Organizers of Sunday's Marine Corps Marathon said that the casualties at last weekend's New York City Marathon, in which one runner died, 200 were hospitalized and almost 1,200 required medical treatment, would not cause any alteration in their plans.
"We haven't changed anything we normally do," race director Capt. Chris Moody said yesterday during a press conference at the Touchdown Club to preview the ninth running of the 26.2-mile race through Arlington and downtown Washington.
"The weather calls for 60 degrees this weekend. New York was in the 70s. If it looks like it will be warmer, we will double the amount of ice from the 3,500 pounds of ice that we already have."
A field of 11,761 runners from all 50 states and 40 nations is entered in the marathon, which is second in size only to New York in this country. The race, which begins at the Iwo Jima Memorial in Arlington at 9 a.m., will pass the Jefferson and Lincoln Memorials and the U.S. Capitol, before returning to the starting point.
In the past, the weather in Washington has varied for the marathon. Last year, temperatures climbed only into the mid-30s by the start of the race. Other years, the race has been run in rain and heat.
"We prepare all our medical personnel and equipment for the extremes of the weather," said Lt. Cmdr. William Moore of the Naval Medical Clinic, the medical coordinator for the race. "We have swimming pools at aid stations to immerse people. We have heaters at the stations. Last year, we didn't have heaters and it was 37 degrees.
"There is nothing we would do differently than we had planned because of the death up there (in New York). The difference between our coverage and theirs is that they don't treat their runners on the race site. We do. They don't have the field operations concept that we do."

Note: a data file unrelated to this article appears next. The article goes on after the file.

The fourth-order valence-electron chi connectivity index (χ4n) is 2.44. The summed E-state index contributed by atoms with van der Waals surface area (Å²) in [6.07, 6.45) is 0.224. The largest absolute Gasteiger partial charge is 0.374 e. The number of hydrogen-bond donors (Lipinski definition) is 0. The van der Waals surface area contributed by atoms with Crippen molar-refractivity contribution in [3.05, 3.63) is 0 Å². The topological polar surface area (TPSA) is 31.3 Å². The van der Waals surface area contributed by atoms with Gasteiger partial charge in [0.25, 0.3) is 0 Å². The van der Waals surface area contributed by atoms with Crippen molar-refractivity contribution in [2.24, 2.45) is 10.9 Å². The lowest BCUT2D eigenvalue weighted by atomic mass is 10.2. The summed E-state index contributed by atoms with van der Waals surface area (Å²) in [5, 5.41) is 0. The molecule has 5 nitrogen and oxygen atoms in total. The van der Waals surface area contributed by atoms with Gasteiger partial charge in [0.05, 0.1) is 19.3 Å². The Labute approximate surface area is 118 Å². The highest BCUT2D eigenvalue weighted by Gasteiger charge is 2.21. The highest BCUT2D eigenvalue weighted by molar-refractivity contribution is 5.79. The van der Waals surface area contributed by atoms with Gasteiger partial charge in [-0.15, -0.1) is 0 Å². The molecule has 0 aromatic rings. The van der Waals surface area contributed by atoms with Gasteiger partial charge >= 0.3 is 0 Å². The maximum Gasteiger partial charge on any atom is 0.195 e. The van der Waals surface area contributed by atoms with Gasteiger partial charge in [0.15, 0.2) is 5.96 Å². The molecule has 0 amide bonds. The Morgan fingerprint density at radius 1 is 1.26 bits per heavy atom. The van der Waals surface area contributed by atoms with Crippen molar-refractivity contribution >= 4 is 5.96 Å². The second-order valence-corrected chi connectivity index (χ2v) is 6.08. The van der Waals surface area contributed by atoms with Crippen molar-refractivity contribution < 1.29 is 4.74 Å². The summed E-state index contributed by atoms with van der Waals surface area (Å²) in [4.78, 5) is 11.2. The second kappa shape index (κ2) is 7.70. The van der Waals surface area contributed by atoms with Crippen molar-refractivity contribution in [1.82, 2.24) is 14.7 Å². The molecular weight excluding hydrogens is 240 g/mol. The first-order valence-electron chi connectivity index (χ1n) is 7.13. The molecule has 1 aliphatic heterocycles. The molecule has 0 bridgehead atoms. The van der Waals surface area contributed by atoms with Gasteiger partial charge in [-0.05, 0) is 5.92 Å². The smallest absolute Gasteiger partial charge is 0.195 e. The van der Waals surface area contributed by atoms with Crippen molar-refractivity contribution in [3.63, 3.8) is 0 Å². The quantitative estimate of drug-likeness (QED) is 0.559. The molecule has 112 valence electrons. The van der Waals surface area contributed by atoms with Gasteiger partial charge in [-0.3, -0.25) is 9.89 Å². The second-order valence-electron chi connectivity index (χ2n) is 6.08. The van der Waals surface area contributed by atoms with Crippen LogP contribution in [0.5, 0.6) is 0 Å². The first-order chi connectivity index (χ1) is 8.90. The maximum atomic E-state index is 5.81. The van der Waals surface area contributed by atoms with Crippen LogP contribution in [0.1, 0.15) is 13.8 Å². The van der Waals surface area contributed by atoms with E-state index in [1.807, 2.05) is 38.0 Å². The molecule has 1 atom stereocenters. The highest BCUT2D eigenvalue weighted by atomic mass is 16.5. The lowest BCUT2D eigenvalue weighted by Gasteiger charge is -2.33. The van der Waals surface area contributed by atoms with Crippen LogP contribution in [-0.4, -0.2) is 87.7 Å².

Moore also emphasized, "If we see anyone on the course out of control, we'll pull them off the course. That's always been our policy."
Moore said that in 1982, his unit treated 600 runners, primarily with blisters and orthopedic problems. One runner was admitted to a hospital with a heart attack.
Last year, 560 runners were treated, about 150 of them for hypothermia, a condition of below-normal body temperature frequently experienced in cold weather. One runner was admitted to George Washington University Hospital with severe hypothermia; he was released four hours later.
The Marines call their marathon a "people's race," because while other large marathons lure elite runners with prize money and appearance fees, this race emphasizes the amateur aspect of road racing.
Although nearly 65 percent of the entrants are first-time marathoners, there are a number of veterans who are favored to win. Top-seeded runners include 1980 champion Cpl. Michael Hurd of Oxford, England; Robert Johnson of Hopkinton, Mass.; Jim Hage of Rockville, and Henry O'Connell of Kensington.
"I've run more marathons than any of the top runners," said O'Connell, whose best time in 10 marathons was 2:16 in Chicago last year. In 1981, O'Connell completed the Marine marathon in 2:28.
Sgt. Farley Simon, the first Marine to win the race, will not defend his 1983 title because he injured a groin muscle in a training run. Simon completed the race in 2:17:46, 1:16 slower than the course record set in 1981 by Dean Matthews.